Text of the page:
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Q&A with Mount Pleasant Senior Winemaker Adrian Sparks

– Amy Hodgson

25
Jun

We recently sat down with Mount Pleasant Senior Winemaker  Adrian Sparks to gain some insights into how his mind ticks.

Q: What was the moment that made you realise you wanted to be a winemaker?

A: Working as a cellar-hand, I was in the barrel hall looking at hundreds of different types of barrels.  I told the then winemaker if he just had one type of barrel it would make blending and winemaking easier.  He explained to me that each barrel is unique, even the same barrels from the same coopers impart minute differences to the wine, and that blending is an art in which you need all different components to make the best wines.   At the next tasting the winemaker showed me what he meant.  It was amazing the differences you could see, even as a complete novice taster. It blew me away.

Q: What is your favourite vintage tradition? 

A: Growing beards [laughs] . The vineyard trips to taste grapes every day from the same block. Each day they change, transforming and maturing until they are perfectly ripe to pick.

Q: Name one wine in the McWilliam’s portfolio that resonates with you.

A: 1946 Vines Rosehill shiraz. I love history and this vineyard has a great one, being planted by Maurice O’Shea straight after WW2.  The wines from it are intriguing, complex, completely unique and I believe cannot be reproduced from any other vineyard in the world.  .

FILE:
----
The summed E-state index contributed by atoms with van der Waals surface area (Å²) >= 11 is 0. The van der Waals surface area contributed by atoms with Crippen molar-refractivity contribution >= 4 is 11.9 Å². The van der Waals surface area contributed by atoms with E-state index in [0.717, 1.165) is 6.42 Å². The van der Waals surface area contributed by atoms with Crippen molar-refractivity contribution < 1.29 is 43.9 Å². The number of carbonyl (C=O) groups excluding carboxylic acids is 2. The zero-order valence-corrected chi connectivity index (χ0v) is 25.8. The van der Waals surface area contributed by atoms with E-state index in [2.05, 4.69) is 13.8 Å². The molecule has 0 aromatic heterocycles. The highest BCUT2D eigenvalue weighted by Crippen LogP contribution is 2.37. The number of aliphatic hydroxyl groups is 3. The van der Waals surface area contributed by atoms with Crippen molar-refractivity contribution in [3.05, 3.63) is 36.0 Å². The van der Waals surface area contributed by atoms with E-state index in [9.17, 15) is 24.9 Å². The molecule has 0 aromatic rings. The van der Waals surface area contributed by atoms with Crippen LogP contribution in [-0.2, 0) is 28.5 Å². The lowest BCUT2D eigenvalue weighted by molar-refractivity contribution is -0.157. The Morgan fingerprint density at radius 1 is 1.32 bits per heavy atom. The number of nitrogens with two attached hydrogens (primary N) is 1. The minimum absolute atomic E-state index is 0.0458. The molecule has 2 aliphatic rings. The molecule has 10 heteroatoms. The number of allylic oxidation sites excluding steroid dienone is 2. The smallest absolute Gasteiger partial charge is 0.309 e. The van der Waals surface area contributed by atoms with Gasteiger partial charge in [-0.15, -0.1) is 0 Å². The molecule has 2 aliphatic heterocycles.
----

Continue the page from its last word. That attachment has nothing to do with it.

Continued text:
Q: Name an Australian celebrity that best describes your wine making style.

A: Steve Waugh because I want to make the best wines possible. Steve wanted the Australian cricket team to be the best and built a platform for that to happen. He had the right resources, team and the want to succeed, which is the same recipe used to create great wines.

Q: If you could create your ideal wine, what would it be and how would you create it?

A: I would love to make a Shiraz with fruit from the Old Paddock, planted by Maurice O’Shea in 1921, his first year at Mount Pleasant. Only using the tools he had then; no electricity, concrete fermenters, wooden presses, large oak vats and bottles of all different sorts.  Crafting a great wine using the winemaking techniques of that era would be a really exciting and challenging project.

Q: What should you be drinking now and what should you be cellaring?

A: Drinking aged Hunter reds and cellaring any Lovedale Semillon.

Q: What are you excited about over the next 12 months?

A: The blending and release of the 2014 Hunter reds. It will be amazing to be a part of something so special.  

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